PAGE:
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Seriously? 12.7 million Nigerians living with hepatitis B – WHO

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The World Health Organisation in its 2021 viral hepatitis scorecard indicates that an estimated 998,000 children under five years in Nigeria are chronic carriers of Hepatitis-B antigen.

The scorecard also showed that not less than 11,679,000 other Nigerians are chronic carriers of viral Hepatitis-B.

The scorecard looks at data from the African region but focuses on Hepatitis B and C, both of which cause liver cirrhosis and cancer.

It discovered that in 19 countries, more than eight per cent of the population is infected with Hepatitis B, while in 18 countries, more than one per cent of the population lives with Hepatitis C.

Hepatitis is an inflammation of the liver that is caused by a variety of infectious viruses and non-infectious agents, leading to a range of health problems, some of which can be fatal.

There are five main strains of the hepatitis virus, referred to as types A, B, C, D, and E.

In particular, types B and C lead to chronic disease in hundreds of millions of people and, together, are the most common causes of liver cirrhosis, liver cancer, and viral hepatitis-related deaths.

The Hepatitis B virus is most commonly transmitted from mother to child during birth and delivery, as well as through contact with blood or other body fluids during sex with an infected partner, unsafe injections, or exposure to sharp instruments.

The scorecard showed that Nigeria has one of the highest numbers of people who are chronic carriers of the deadliest strain of the virus among the listed 47 member states in the African region.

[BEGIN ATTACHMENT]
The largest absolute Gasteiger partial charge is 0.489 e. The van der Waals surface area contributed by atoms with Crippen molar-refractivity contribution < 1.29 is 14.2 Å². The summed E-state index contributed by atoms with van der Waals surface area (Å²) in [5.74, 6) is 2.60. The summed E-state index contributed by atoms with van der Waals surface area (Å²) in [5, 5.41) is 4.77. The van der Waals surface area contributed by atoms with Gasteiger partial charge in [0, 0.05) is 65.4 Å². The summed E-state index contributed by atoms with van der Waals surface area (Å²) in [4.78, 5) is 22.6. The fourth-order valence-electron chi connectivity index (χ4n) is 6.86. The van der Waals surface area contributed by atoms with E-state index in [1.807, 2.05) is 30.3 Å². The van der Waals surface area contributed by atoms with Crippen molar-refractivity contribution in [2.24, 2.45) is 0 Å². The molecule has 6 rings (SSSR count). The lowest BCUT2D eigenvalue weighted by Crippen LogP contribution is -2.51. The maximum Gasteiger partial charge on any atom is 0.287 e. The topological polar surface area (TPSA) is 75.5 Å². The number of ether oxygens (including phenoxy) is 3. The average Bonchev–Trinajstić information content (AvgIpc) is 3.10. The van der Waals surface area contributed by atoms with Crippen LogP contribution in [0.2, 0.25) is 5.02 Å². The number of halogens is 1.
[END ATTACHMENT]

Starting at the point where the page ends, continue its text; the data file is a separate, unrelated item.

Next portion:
It noted that Nigeria’s prevalence of the anti-hepatitis C virus is at 1.3 per cent.

The report noted that while Nigeria has a national hepatitis treatment programme and a national strategic plan for viral hepatitis, the hepatitis B immunisation coverage is at 58 per cent.

The WHO noted that Africa accounts for roughly 70 per cent of all hepatitis B infections worldwide.

It can take decades after infection by the virus before an individual starts manifesting symptoms.

The WHO Regional Director for Africa, Dr. Matshidiso Moeti, said, “Hepatitis has been called the silent epidemic, but this scorecard is sounding an alarm for the region and the world to hear.

“We must do better and stop this disease from stealing away our children’s future. There is a safe and effective vaccine that provides nearly 100 per cent protections against Hepatitis B, one of the virus’s most lethal strains. We must ensure that all African children are vaccinated within 24 hours of their birth and are followed up with two or more doses of the vaccine.”

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